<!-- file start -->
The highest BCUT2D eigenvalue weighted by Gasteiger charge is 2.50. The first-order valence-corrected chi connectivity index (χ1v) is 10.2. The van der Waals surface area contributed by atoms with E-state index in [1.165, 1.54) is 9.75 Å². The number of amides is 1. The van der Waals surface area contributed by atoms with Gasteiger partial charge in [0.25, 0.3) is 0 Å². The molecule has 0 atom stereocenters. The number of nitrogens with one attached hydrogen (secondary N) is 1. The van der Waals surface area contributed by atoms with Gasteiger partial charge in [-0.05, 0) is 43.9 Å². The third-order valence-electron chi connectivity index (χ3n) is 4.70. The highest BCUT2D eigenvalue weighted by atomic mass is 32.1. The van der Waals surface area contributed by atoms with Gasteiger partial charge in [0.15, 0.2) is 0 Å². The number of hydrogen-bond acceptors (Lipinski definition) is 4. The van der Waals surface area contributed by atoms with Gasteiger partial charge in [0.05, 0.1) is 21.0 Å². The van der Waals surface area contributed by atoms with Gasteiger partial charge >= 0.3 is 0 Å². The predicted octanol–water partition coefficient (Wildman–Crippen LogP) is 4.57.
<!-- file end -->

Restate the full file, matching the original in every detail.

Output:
The highest BCUT2D eigenvalue weighted by Gasteiger charge is 2.50. The first-order valence-corrected chi connectivity index (χ1v) is 10.2. The van der Waals surface area contributed by atoms with E-state index in [1.165, 1.54) is 9.75 Å². The number of amides is 1. The van der Waals surface area contributed by atoms with Gasteiger partial charge in [0.25, 0.3) is 0 Å². The molecule has 0 atom stereocenters. The number of nitrogens with one attached hydrogen (secondary N) is 1. The van der Waals surface area contributed by atoms with Gasteiger partial charge in [-0.05, 0) is 43.9 Å². The third-order valence-electron chi connectivity index (χ3n) is 4.70. The highest BCUT2D eigenvalue weighted by atomic mass is 32.1. The van der Waals surface area contributed by atoms with Gasteiger partial charge in [0.15, 0.2) is 0 Å². The number of hydrogen-bond acceptors (Lipinski definition) is 4. The van der Waals surface area contributed by atoms with Gasteiger partial charge in [0.05, 0.1) is 21.0 Å². The van der Waals surface area contributed by atoms with Gasteiger partial charge >= 0.3 is 0 Å². The predicted octanol–water partition coefficient (Wildman–Crippen LogP) is 4.57.